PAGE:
THE CHINESECULTUREIN CONTRASTWITHWESTERNCULTURES

A review of the relevantliteratureshowedthatthe following characteristics of the Chinese culturewere used to explaindifferentpracticesin education and mathematicslearningbetween the Chinese and the Westerners. 2.1. The 'Social Orientation'of the Chinese Comparedwith Westerncultureswhich stressindependenceand individualism (Taylor,1987:235), the Chineseemphasizeintegrationandharmony (Sun, 1983). Yang(1981:161) uses the term'social orientation'(as opposed


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to individual orientation)to label this nationalcharacterof the Chinese. Relatedwith this social orientationof the Chinese are characteristicssuch as compliance (Bond and Huang, 1986; Lin, 1988), obedience, respect for superiors and filial piety (Liu, 1986). These characteristicsperhaps explain the relatively good discipline of studentsobservedin classrooms influencedby Chinese culture (Waresand Becker, 1983; Leestma et al., 1987), but they were also used by researchersto explain the rigidity of thought and the lack of originality in Chinese and Hong Kong students (Liu and Hsu, 1974; Douglas and Wong, 1977). 2.2. The ChineseStress on Memorizationand Practice The Chinese were known to place strongemphasison memorization(Liu, 1984, 1986) andpractice(Liu, 1986;Stevensonet al., cited in Cunningham, 1984), and researchershave reportedon the seemingly superiorperformance of Chinese subjectsin memorizationtasks (Hoosain, 1979; Huang andLiu, 1978). This stress on memorizationanddifferencesin memorization ability may have significant implicationsfor mathematicsteaching and learning. 2.3. TheHigh Expectationson StudentAchievementand the Attribution of Success and Failure Chinese parentsand teachersare known to attachgreatimportanceto the education and achievement of their children and students(Sollenberger, 1968;Ho andKang, 1984). One manifestationof suchhighexpectationsare the demandingmathematicstextbooksfound in Chinaand Japan(Stevenson, 1985; Stigler and Perry,1988a;WaresandBecker, 1983). These high expectationsmay be relatedto the ChineseandJapaneseattributionof academic successes andfailures.Chineseparentsandteachersaremore likely to attributetheirchildren'ssuccess and failureto controllablefactors(e.g. effort) ratherthan uncontrollableones (e.g. ability) (Weineret al., 1971; Stevenson et al., 1986; Hess et al., 1987; Stevenson, 1987). 2.4. TheAttitudeTowardsStudy The traditionalChinese attitudetowards studying and learning is that it is a hardship.One should pay the price of diligence and perseverancein order to succeed, and is not supposed to "enjoy"the studying (Garvey and Jackson, 1975; Hess et al., 1987). As Stevenson (1987) commented, "Asian parentsteach their childrenearly that the route to success lies in hardwork". In this study,the differentbeliefs and attitudesidentifiedabove will be used as the focus for the classroomobservations.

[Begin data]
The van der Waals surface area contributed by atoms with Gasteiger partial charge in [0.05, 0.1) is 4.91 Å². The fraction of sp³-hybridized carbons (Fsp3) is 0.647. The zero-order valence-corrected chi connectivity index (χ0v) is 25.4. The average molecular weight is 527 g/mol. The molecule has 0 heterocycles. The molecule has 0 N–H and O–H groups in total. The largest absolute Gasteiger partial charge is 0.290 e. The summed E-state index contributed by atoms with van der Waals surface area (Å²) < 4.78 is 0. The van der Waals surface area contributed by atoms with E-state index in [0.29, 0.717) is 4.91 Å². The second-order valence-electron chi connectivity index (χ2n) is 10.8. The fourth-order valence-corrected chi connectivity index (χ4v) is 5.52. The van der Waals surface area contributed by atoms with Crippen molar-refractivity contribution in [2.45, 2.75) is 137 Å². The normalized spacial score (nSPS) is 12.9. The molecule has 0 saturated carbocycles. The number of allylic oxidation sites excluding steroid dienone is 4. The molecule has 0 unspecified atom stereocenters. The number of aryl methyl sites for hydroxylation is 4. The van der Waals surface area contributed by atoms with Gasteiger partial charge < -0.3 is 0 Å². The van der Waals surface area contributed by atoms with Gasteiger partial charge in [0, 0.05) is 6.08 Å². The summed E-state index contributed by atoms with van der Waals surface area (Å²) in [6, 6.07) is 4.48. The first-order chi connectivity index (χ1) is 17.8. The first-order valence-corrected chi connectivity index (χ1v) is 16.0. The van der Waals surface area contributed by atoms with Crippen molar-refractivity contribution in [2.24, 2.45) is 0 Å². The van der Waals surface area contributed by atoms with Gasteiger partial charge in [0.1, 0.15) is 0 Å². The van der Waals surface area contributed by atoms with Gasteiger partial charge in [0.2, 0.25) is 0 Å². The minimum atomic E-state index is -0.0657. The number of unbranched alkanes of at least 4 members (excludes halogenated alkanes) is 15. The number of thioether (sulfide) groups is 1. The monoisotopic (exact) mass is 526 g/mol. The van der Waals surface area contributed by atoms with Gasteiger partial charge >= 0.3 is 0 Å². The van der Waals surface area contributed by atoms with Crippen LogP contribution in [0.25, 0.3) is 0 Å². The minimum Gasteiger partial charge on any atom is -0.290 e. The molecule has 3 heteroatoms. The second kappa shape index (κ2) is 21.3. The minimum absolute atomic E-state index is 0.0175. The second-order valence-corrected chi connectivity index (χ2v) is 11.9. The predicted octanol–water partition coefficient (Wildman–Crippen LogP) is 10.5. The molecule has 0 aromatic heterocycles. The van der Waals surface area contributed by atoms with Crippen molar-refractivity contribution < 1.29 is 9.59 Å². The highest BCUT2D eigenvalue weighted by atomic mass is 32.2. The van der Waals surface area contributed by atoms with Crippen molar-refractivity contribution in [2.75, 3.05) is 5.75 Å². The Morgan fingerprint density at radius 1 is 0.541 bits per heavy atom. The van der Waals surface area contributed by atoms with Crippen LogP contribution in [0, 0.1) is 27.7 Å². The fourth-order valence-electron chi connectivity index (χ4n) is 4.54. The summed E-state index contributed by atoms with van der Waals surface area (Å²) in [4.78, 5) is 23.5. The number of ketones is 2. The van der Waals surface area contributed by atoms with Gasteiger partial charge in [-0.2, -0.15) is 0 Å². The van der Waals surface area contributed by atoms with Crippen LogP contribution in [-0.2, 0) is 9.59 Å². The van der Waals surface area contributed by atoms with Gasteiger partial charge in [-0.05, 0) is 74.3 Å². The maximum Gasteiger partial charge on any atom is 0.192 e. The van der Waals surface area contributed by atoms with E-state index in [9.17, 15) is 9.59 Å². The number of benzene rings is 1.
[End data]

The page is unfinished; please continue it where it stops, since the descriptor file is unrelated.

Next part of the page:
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F.K.S.LEUNG 3. METHODOLOGY

Preliminaryvisits to mathematicsclassrooms in three to four schools in each of Beijing, Hong Kong andLondonwere conductedbetweenNovember 1987 and June 1988. Fromthe resultsof the preliminaryvisits and the literaturereview, a simple observationschedule which recordsthe durations of classroom activities and the frequenciesof occurrenceof events under a list of 'sensitizing concepts' that reflect differentviews of mathematics and mathematicsteaching and learning was developed, and the schedule was piloted between December 1988 and March 1989 in four schools in each of the threecities. The resultof the pilot studyshowedthata rigidschedulewas not able to capturethe diversityof practicesin the threeplaces. So it was decidedthat for the main study, in additionto using an observationschedule (slightly revised) to recordthe durationsof classroomactivitiesandthe frequencies of occurrenceof events underthe list of 'sensitizingconcepts', the events themselves would be recordedin detail, and the lessons would be audiotaped. Detailed narrativefield-notes on non-verbalaspects of the lessons would also be taken. In the schedule, classroom activities include: lecturing, questioning, class-work on an individualbasis and on a group basis, maintainingdiscipline, giving administrativeinstructions,and silence. The list of sensitizing concepts which reflect differentviews of mathematicsand mathematics teaching and learning includes: the use of rigorousmathematical languages;alternativemethodsof solving the sameproblem;trialanderror methodof solution;investigationsor exploration;conformityto teacher's instruction;memorizationof mathematicalresults or processes; expectation on studentsto work hard;and studying mathematicsfor the sake of examinations. The classroomobservationsfor the mainstudywere done in December 1989 for Beijing, Marchto May 1990 for Hong Kong, andNovember1990 to February1991 for London. Six regions in each city were chosen, and three schools were visited in each region, making a total of 18 schools for each city. The 18 schools were chosen from a variety of background in each of the three cities and altogether112 lessons were observed.The distributionof the gradesof lessons observedin the threeplaces is shown in TableI below. At the data-analysisstage, the field notes takenduringclassroomobservations were expandedby going over the audio-recordingsof the lessons. Details missed out in the notes werefilledin, andany incidentsfallingunder the sensitizingconcepts were also noted at this stage. The end resultswere more detailed writtenrecordsof lessons thanthe originalfield notes.